Role of Tau as a Microtubule-Associated Protein: Structural and Functional Aspects
- 1Fac Pharm, Aix Marseille Univ., Centre National de la Recherche Scientifique (CNRS), Inst Neurophysiopathol (INP), Fac Pharm, Marseille, France
- 2Univ. Lille, Centre National de la Recherche Scientifique (CNRS), UMR 8576, Unité de Glycobiologie Structurale et Fonctionnelle (UGSF), Lille, France
- 3Univ. Lille, Institut National de la Santé et de la Recherche Médicale (INSERM), CHU-Lille, UMR-S 1172, Centre de Recherche Jean-Pierre AUBERT (JPArc), Lille, France
- 4 Aix Marseille Univ., Centre National de la Recherche Scientifique (CNRS), UMR 7281, Bioénergétique et Ingénierie des Protéines (BIP), Marseille, France
Microtubules (MTs) play a fundamental role in many vital processes such as cell division and neuronal activity. They are key structural and functional elements in axons, supporting neurite differentiation and growth, as well as transporting motor proteins along the axons, which use MTs as support tracks. Tau is a stabilizing MT associated protein, whose functions are mainly regulated by phosphorylation. A disruption of the MT network, which might be caused by Tau loss of function, is observed in a group of related diseases called tauopathies, which includes Alzheimer’s disease (AD). Tau is found hyperphosphorylated in AD, which might account for its loss of MT stabilizing capacity. Since destabilization of MTs after dissociation of Tau could contribute to toxicity in neurodegenerative diseases, a molecular understanding of this interaction and its regulation is essential.
Tau is a microtubule-associated protein (MAP; Weingarten et al., 1975; Witman et al., 1976) that is abundant in the axons of neurons where it stabilizes microtubule (MT) bundles (Binder et al., 1985; Black et al., 1996). Together with other destabilizing MAPs, such as stathmin, Tau plays a central role in MT dynamics by regulating assembly, dynamic behavior and the spatial organization of MTs. Tau and other MAPs that bind to MTs are tightly regulated by a number of factors, including post-translational modifications (PTMs), to ensure the appropriate dynamics of the system (Lindwall and Cole, 1984; Mandelkow et al., 1995; Ramkumar et al., 2018). However, the exact mechanism of assembly and stabilization of MTs by Tau remains challenging to characterize due to the inherent dynamics of the system and the disordered nature of Tau. The number of approaches that have been conducted so far to gain knowledge on this particular interaction is striking (Devred et al., 2010; Nouar et al., 2013; Di Maio et al., 2014; Tsvetkov et al., 2019). Tau is probably the most studied MAP because of its implication in a group of neurodegenerative diseases called tauopathies, associated with Tau aggregation into intraneuronal deposits (Brion et al., 1986), such as frontotemporal dementia (FTD), Alzheimer’s disease (AD) and progressive supranuclear palsy.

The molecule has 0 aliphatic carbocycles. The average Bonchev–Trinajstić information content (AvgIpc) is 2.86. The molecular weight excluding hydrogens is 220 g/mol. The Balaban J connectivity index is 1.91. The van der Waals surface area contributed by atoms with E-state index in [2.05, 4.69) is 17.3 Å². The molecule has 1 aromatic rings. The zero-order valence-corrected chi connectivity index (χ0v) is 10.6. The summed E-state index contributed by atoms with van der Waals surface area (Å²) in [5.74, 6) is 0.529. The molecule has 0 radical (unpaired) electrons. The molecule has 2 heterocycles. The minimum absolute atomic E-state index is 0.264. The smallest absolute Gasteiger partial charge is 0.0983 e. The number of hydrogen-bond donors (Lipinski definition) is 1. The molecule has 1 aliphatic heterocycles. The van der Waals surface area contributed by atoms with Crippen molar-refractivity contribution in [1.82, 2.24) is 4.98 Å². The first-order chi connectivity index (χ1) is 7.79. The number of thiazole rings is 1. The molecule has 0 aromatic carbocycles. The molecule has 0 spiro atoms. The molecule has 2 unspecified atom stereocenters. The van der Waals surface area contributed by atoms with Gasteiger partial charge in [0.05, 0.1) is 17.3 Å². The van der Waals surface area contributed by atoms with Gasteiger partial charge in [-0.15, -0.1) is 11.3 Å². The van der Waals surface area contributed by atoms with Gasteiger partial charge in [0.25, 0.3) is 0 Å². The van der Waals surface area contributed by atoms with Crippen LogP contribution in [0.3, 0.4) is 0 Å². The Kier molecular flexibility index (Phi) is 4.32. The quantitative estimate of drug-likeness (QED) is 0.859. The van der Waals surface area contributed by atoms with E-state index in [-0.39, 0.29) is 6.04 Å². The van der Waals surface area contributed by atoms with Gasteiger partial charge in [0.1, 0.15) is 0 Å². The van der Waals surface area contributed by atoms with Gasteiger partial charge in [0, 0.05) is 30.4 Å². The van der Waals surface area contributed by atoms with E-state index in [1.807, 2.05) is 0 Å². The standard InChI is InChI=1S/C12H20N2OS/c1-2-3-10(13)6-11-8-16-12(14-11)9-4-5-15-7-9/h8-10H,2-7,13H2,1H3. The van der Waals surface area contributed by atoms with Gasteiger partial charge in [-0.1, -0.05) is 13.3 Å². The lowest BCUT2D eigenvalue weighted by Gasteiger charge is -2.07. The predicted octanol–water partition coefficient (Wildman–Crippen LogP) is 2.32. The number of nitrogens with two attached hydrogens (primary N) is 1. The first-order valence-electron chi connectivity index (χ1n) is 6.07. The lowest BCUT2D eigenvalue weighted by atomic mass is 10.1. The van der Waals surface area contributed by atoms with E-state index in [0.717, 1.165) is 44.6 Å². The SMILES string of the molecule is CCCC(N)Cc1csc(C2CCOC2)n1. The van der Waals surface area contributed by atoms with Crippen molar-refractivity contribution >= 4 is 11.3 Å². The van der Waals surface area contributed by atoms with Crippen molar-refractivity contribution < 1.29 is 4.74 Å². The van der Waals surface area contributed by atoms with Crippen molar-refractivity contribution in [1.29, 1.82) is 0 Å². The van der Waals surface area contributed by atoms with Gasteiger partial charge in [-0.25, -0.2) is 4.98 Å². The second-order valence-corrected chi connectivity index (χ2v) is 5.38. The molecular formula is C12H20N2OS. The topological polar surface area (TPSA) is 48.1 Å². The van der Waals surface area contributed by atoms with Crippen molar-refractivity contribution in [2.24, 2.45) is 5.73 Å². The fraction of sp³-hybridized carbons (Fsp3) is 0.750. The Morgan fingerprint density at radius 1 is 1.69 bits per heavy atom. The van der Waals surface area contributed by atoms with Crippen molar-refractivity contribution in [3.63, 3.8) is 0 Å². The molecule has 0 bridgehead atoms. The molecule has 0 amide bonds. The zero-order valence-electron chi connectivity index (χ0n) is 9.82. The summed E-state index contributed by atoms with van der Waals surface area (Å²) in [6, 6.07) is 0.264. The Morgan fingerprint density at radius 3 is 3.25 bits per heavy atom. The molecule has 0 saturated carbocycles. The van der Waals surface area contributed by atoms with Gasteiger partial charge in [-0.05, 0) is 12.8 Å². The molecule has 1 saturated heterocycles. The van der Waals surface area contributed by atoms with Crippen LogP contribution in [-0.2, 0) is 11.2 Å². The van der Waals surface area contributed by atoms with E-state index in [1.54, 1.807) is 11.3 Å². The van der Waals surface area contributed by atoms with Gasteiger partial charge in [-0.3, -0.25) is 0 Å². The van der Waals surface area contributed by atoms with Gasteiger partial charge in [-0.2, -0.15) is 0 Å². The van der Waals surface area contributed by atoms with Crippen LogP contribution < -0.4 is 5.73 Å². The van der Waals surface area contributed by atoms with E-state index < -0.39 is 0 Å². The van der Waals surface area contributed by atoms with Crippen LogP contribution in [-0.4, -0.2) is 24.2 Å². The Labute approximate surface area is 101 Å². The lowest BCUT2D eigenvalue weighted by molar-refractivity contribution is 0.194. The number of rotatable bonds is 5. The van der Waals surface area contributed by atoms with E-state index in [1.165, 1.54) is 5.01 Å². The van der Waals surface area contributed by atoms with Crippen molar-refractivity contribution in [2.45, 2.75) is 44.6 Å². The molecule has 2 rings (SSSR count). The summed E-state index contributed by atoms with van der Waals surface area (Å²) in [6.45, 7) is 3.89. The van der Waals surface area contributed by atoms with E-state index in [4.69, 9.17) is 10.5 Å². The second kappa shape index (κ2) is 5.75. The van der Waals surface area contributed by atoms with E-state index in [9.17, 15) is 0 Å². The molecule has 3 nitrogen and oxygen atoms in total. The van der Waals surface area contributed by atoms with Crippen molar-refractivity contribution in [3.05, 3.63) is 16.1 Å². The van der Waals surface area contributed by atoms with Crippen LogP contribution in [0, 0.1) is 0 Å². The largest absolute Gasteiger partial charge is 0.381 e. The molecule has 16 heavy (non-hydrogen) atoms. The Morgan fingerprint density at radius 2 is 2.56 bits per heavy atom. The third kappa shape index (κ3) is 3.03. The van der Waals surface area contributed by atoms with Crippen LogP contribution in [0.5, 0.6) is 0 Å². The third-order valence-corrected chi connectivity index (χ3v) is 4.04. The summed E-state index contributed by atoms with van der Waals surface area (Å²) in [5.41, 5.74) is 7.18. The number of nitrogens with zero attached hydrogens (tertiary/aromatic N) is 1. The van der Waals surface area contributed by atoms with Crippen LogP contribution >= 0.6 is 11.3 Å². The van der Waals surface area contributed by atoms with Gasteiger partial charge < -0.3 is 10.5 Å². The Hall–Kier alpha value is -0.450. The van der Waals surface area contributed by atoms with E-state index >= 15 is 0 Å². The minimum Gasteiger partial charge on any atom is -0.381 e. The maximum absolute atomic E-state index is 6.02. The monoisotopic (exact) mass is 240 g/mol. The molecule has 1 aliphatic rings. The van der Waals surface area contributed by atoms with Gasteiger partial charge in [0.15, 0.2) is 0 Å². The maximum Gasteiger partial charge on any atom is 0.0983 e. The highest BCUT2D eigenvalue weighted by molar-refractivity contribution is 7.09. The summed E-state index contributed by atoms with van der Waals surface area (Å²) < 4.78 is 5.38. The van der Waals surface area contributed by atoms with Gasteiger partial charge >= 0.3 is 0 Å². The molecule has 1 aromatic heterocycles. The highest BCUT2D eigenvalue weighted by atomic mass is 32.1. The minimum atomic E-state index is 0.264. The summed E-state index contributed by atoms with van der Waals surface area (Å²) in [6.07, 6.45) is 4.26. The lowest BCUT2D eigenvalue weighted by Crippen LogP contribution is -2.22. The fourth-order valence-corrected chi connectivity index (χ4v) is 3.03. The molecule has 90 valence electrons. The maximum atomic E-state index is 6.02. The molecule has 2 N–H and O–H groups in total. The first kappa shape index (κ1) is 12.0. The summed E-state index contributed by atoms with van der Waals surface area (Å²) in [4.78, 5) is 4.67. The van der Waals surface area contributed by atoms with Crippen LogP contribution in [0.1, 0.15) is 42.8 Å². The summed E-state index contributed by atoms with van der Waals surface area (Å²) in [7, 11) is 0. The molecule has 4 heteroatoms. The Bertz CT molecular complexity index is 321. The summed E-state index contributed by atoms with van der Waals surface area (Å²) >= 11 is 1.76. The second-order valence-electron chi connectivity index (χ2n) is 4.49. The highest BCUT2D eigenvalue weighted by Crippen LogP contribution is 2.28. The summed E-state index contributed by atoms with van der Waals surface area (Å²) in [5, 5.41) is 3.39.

Tau binding to MTs, as well as its propensity to aggregate, are affected by Tau mutations and by Tau PTMs, in particular, its hyper-phosphorylation (Alonso et al., 1994; LeBoeuf et al., 2008). These pathologically modified Tau molecules perturb MT function and axonal transport, contributing to neurodegeneration. Indeed, a reduction of MT density and fast axonal transport is observed in transgenic AD mouse models that exhibit hyperphosphorylated Tau inclusions in neurons (Cash et al., 2003). Furthermore, Tau mutations carried by FTD patients cause MT-mediated deformation of the nucleus, which in turn results in perturbation of the nucleocytoplasmic transport (Paonessa et al., 2019). In addition, mislocalized Tau in neurons of Tau-overexpressing transgenic mouse brain and of human AD brain directly interacts with the nucleoporins of the nuclear pore complex. This interaction disrupts the nuclear pore functions of nucleocytoplasmic transport and might contribute to Tau-related neurotoxicity (Eftekharzadeh et al., 2018).
Efforts for clinical intervention in the AD field have so far mainly focused on blocking the formation of extracellular amyloid β deposits, another type of aggregates observed in the brain of AD patients (Cummings et al., 2017). However, in the last several years, there has been an increase in studies aimed at the therapeutic targeting of Tau. An improved understanding of Tau functions could lead to the development of new strategies of therapeutic interventions (Mudher et al., 2017; Jadhav et al., 2019). This emphasizes the need to understand the finer details of structural and functional aspects of Tau/MTs interaction.